Skip to main content

Shortly after midnight, best friends Tyler, 17, and Levi, 18, were driving home when they saw a vehicle off the road in Sudbury, Ont. The vehicle had hit a fence.     

Immediately going back to check on the driver, they found a woman unresponsive and not breathing.      

Tyler, a Grade 12 student at Lasalle Secondary School, and Levi, a graduate of Collège Notre-Dame, were trained in the ACT High School CPR and AED Program and knew what to do.      

While a bystander called 911, Tyler and Levi placed the woman on the ground and quickly started CPR. Tyler alternated compressions with Levi until firefighters arrived and took over, with EMS then transporting the woman to hospital.     

Claudette, 63, had been driving home from her shift at a local hospice, where she had celebrated her birthday with colleagues before leaving. With no memory of what happened, Claudette woke up in the hospital to learn she had suffered a cardiac arrest.     

“I never thought that would happen to me, ever,” says Claudette, who is so grateful for Tyler and Levi’s quick response. “They gave me my life,” says the grandmother of nine, as she recovers at home with the help of her daughter and sons.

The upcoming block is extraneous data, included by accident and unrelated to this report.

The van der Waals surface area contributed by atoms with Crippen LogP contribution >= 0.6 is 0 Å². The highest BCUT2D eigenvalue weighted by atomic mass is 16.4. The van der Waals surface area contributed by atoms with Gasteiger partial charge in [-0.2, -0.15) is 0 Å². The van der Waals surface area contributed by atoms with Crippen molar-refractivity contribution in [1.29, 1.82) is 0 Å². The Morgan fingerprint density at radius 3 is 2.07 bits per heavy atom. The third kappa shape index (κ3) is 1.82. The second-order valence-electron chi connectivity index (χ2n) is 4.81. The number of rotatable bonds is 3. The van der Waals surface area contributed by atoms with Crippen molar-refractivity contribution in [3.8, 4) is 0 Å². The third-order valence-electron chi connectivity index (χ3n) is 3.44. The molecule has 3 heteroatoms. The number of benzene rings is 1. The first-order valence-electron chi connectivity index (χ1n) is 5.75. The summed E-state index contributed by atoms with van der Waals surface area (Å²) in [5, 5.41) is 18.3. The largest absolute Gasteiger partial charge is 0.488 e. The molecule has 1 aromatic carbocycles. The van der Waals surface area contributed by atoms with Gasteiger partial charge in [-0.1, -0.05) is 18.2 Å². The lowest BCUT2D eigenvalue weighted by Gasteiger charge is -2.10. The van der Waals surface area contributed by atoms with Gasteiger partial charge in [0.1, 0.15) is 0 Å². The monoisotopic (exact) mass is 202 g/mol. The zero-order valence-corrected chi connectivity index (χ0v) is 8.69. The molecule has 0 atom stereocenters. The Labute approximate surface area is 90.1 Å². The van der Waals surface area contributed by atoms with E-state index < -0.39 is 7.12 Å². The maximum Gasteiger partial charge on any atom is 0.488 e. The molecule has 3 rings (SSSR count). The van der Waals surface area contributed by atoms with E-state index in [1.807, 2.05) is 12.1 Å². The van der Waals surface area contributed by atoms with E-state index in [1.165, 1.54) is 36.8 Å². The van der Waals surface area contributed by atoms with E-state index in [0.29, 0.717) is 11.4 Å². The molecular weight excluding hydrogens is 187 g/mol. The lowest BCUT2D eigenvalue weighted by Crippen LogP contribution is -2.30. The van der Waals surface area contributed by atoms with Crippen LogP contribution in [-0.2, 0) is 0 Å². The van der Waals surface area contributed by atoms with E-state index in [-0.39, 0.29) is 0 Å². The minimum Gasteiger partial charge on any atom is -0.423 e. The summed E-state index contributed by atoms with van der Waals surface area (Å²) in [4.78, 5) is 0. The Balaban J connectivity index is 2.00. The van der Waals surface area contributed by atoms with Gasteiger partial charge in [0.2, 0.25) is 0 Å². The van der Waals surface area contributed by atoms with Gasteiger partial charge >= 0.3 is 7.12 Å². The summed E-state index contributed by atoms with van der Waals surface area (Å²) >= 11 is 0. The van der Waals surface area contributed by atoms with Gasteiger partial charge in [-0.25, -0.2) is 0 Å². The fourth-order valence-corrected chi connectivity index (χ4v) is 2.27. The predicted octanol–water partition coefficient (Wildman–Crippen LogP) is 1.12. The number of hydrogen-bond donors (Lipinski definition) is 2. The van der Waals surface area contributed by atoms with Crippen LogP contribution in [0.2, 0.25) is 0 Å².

“The training definitely helped me with my confidence and in actually knowing what to do,” says Tyler.      

Matt, Coordinator of Physical Education and Physical Literacy at Rainbow District School Board, is proud of the boys and says the program is essential.      

“This is how they [students] develop empathy, care, and compassion for people in their community, and learn to step up. Putting somebody before themselves, in terms of having a CPR program, brings those soft skills to life,” says Matt.      

“It says a lot about the training they’ve had,” says Jody, Tyler’s mother, “and what this program really does to create strong, courageous kids.”  

The ACT Foundation set up the High School CPR and AED Program at Lasalle Secondary School in 2011. Collège Notre-Dame was set up with the ACT High School CPR Program in 2006, followed with the AED enhancement in 2011.  

ACT’s Ontario provincial partner is Hydro One and ACT’s national health partners are AstraZeneca Canada and Amgen Canada. 

The Advanced Coronary Treatment (ACT) Foundation is the award-winning, national, charitable organization establishing free CPR and AED training programs in high schools across Canada. ACT raises funds to donate mannequins and teacher training to schools, and guides schools in program set up and long-term sustainability. More than 4.8 million youth have been trained in CPR by their teachers through this lifesaving program to date.

“The training definitely helped me with my confidence and in actually knowing what to do.” — Tyler